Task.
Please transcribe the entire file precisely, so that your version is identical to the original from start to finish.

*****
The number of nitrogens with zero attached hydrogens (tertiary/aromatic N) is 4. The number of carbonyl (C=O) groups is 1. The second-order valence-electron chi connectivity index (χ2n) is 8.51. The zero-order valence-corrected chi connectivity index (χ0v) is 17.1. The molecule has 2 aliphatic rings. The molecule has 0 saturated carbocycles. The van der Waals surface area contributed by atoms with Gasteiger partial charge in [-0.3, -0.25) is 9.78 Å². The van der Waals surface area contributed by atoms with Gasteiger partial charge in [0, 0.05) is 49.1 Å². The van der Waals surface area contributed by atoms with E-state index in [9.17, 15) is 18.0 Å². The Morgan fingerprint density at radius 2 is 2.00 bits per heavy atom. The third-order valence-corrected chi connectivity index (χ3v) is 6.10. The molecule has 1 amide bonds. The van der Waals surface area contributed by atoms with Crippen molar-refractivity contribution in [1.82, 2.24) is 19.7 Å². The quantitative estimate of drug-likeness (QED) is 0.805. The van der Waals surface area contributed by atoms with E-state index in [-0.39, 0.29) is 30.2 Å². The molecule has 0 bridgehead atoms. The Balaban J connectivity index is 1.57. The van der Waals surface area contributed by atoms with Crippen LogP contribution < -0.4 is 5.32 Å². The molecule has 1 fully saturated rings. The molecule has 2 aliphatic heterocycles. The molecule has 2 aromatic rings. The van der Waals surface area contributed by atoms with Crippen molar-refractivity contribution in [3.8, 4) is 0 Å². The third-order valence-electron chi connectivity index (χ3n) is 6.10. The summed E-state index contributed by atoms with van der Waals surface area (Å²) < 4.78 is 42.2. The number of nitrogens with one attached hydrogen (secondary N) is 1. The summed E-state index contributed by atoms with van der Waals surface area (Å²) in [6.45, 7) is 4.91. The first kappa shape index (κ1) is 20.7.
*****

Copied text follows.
The number of nitrogens with zero attached hydrogens (tertiary/aromatic N) is 4. The number of carbonyl (C=O) groups is 1. The second-order valence-electron chi connectivity index (χ2n) is 8.51. The zero-order valence-corrected chi connectivity index (χ0v) is 17.1. The molecule has 2 aliphatic rings. The molecule has 0 saturated carbocycles. The van der Waals surface area contributed by atoms with Gasteiger partial charge in [-0.3, -0.25) is 9.78 Å². The van der Waals surface area contributed by atoms with Gasteiger partial charge in [0, 0.05) is 49.1 Å². The van der Waals surface area contributed by atoms with E-state index in [9.17, 15) is 18.0 Å². The Morgan fingerprint density at radius 2 is 2.00 bits per heavy atom. The third-order valence-corrected chi connectivity index (χ3v) is 6.10. The molecule has 1 amide bonds. The van der Waals surface area contributed by atoms with Crippen molar-refractivity contribution in [1.82, 2.24) is 19.7 Å². The quantitative estimate of drug-likeness (QED) is 0.805. The van der Waals surface area contributed by atoms with E-state index in [-0.39, 0.29) is 30.2 Å². The molecule has 0 bridgehead atoms. The Balaban J connectivity index is 1.57. The van der Waals surface area contributed by atoms with Crippen LogP contribution < -0.4 is 5.32 Å². The molecule has 1 fully saturated rings. The molecule has 2 aliphatic heterocycles. The molecule has 2 aromatic rings. The van der Waals surface area contributed by atoms with Crippen molar-refractivity contribution in [3.8, 4) is 0 Å². The third-order valence-electron chi connectivity index (χ3n) is 6.10. The summed E-state index contributed by atoms with van der Waals surface area (Å²) < 4.78 is 42.2. The number of nitrogens with one attached hydrogen (secondary N) is 1. The summed E-state index contributed by atoms with van der Waals surface area (Å²) in [6.45, 7) is 4.91. The first kappa shape index (κ1) is 20.7.